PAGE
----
Jones, who was sentenced on July 2, 2015, for involuntary manslaughter, previously earned his bachelor’s at the University of West Florida and his master’s in business administration at Hodges University.
“Since I’m here, I want to get a communications degree to help broaden my skill set,” he said.
Jones hopes to be an inspirational speaker when he gets out of prison and talk to young people about “how to avoid pitfalls.”
“Getting a degree in communication is going to open up those doors,” he said.
During fiscal year 2023, 683 students earned apprenticeship certifications, according to ODRC. The apprenticeships offered range from baker to graphic designer to welder.
Evan Norris never bothered with computers much before prison. Now, he is helping create a 100-page cookbook using InDesign in the visual communication classroom at RiCI.
“I’m more fluent with it now though,” the 36-year-old said. “It took me a long time to get (InDesign).”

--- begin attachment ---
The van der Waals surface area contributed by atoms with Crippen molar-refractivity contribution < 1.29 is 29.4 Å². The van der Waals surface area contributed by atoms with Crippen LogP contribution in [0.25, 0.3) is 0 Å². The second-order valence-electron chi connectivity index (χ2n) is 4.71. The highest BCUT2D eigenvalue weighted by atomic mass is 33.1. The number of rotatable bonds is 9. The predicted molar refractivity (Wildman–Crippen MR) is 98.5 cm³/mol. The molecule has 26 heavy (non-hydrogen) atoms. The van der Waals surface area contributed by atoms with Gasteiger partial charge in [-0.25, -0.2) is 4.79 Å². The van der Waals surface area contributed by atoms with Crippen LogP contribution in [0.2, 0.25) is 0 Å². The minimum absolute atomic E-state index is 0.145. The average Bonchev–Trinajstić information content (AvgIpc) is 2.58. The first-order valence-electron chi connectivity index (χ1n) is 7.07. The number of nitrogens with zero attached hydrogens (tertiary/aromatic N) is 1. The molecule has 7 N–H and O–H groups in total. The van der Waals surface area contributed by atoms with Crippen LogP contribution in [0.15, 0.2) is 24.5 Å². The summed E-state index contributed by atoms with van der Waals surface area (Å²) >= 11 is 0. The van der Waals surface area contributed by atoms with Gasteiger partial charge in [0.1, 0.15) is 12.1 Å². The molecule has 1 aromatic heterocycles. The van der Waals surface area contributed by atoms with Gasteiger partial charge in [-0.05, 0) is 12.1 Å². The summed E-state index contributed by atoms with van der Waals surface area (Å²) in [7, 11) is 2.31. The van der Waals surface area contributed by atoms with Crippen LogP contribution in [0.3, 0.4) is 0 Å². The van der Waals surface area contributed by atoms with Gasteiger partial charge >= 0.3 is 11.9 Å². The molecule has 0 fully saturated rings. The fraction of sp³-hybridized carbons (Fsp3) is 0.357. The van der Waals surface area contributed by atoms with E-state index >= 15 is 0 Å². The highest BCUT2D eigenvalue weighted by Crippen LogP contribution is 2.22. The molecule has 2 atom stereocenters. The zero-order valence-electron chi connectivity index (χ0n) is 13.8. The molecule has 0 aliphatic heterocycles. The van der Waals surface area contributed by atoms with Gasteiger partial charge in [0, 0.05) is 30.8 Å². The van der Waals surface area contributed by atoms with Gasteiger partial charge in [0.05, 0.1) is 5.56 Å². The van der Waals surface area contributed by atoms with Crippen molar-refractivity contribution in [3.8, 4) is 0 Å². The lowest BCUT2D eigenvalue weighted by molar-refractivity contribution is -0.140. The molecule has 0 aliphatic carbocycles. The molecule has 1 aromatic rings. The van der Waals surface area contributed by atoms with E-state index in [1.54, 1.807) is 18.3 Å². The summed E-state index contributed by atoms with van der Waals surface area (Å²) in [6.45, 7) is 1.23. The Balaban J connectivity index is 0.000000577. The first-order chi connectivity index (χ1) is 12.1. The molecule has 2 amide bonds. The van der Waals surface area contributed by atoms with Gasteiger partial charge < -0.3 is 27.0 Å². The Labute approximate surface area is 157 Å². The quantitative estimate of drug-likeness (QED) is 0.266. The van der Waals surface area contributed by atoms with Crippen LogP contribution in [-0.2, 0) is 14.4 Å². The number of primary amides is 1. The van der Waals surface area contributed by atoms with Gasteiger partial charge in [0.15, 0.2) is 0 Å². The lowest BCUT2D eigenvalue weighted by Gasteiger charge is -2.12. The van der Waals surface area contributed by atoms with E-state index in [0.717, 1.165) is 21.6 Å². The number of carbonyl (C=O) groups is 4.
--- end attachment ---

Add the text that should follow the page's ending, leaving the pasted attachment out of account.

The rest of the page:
He was sentenced on six counts of rape in October 2013, and earned his GED while in prison in 2018. He is currently working on a graphic design apprenticeship and is thinking about taking classes through Ashland.
“I think (the classes are) very important,” Norris said. “They are beneficial. People should take advantage.”
Lynnmarie Fye, the visual communications teacher at Hope Valley School at RiCI, is consistently impressed by her students’ talents.
“Honest to god, they’re like naturals,” Fye, who has worked at RiCI for 22 years, said. “They have it within them.”
The career technical education programs range from auto technology to barber to carpentry. 1,484 students earned career technical education certifications during fiscal year 2023, according to ODRC.
OCSS prioritizes prisoners for career technical courses who are nearing their release date.
“We want to make sure they are getting up to date skills at the time they are going to use it when they leave,” Sanders said.
Brandon Houston earned his GED two months ago and enjoys the auto body and welding classes.
“I like seeing progress in myself,” Houston said. “I have skills now.”
He hopes to take classes at Hobart Institute of Welding Technology in Troy after he is released next October. The 26-year-old was sentenced on Dec. 13, 2021, for two counts of felonious assault and two counts of aggravated vehicular assault.